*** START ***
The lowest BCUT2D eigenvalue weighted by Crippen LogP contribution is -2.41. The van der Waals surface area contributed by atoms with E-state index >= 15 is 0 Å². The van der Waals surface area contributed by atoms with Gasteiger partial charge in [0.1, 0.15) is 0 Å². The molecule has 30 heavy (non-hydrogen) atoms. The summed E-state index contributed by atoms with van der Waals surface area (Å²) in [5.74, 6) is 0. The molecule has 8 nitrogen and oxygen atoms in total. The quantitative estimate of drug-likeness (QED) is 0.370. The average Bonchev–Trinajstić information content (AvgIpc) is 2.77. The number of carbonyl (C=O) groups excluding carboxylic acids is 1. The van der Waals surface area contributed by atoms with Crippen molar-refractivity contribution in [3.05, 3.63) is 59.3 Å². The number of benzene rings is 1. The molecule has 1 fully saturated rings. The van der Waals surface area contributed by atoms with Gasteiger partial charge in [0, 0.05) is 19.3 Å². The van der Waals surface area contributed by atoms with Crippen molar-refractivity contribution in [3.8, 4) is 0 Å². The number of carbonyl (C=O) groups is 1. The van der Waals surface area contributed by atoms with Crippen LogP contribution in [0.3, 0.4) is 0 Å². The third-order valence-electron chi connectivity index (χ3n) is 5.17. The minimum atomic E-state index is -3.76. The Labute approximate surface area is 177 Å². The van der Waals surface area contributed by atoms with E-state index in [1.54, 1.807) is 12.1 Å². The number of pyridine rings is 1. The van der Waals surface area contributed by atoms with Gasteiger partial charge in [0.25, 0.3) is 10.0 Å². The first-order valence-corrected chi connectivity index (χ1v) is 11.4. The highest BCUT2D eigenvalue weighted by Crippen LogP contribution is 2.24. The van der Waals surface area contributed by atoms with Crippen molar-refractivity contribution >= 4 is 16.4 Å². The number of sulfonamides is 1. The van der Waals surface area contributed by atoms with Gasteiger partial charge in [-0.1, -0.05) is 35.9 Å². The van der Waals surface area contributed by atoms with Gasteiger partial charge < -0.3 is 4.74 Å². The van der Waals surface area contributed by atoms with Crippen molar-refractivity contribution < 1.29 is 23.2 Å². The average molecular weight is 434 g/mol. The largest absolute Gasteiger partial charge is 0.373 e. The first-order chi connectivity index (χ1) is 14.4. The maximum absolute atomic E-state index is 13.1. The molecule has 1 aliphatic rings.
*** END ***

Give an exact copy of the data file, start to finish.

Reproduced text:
The lowest BCUT2D eigenvalue weighted by Crippen LogP contribution is -2.41. The van der Waals surface area contributed by atoms with E-state index >= 15 is 0 Å². The van der Waals surface area contributed by atoms with Gasteiger partial charge in [0.1, 0.15) is 0 Å². The molecule has 30 heavy (non-hydrogen) atoms. The summed E-state index contributed by atoms with van der Waals surface area (Å²) in [5.74, 6) is 0. The molecule has 8 nitrogen and oxygen atoms in total. The quantitative estimate of drug-likeness (QED) is 0.370. The average Bonchev–Trinajstić information content (AvgIpc) is 2.77. The number of carbonyl (C=O) groups excluding carboxylic acids is 1. The van der Waals surface area contributed by atoms with Crippen molar-refractivity contribution in [3.05, 3.63) is 59.3 Å². The number of benzene rings is 1. The molecule has 1 fully saturated rings. The van der Waals surface area contributed by atoms with Gasteiger partial charge in [0, 0.05) is 19.3 Å². The van der Waals surface area contributed by atoms with Crippen molar-refractivity contribution in [3.8, 4) is 0 Å². The number of carbonyl (C=O) groups is 1. The van der Waals surface area contributed by atoms with Crippen LogP contribution in [0.3, 0.4) is 0 Å². The third-order valence-electron chi connectivity index (χ3n) is 5.17. The minimum atomic E-state index is -3.76. The Labute approximate surface area is 177 Å². The van der Waals surface area contributed by atoms with E-state index in [1.54, 1.807) is 12.1 Å². The number of pyridine rings is 1. The van der Waals surface area contributed by atoms with Gasteiger partial charge in [0.25, 0.3) is 10.0 Å². The first-order valence-corrected chi connectivity index (χ1v) is 11.4. The highest BCUT2D eigenvalue weighted by Crippen LogP contribution is 2.24. The van der Waals surface area contributed by atoms with Crippen molar-refractivity contribution >= 4 is 16.4 Å². The number of sulfonamides is 1. The van der Waals surface area contributed by atoms with Gasteiger partial charge in [-0.1, -0.05) is 35.9 Å². The van der Waals surface area contributed by atoms with Gasteiger partial charge < -0.3 is 4.74 Å². The van der Waals surface area contributed by atoms with Crippen molar-refractivity contribution < 1.29 is 23.2 Å². The average molecular weight is 434 g/mol. The largest absolute Gasteiger partial charge is 0.373 e. The first-order chi connectivity index (χ1) is 14.4. The maximum absolute atomic E-state index is 13.1. The molecule has 1 aliphatic rings.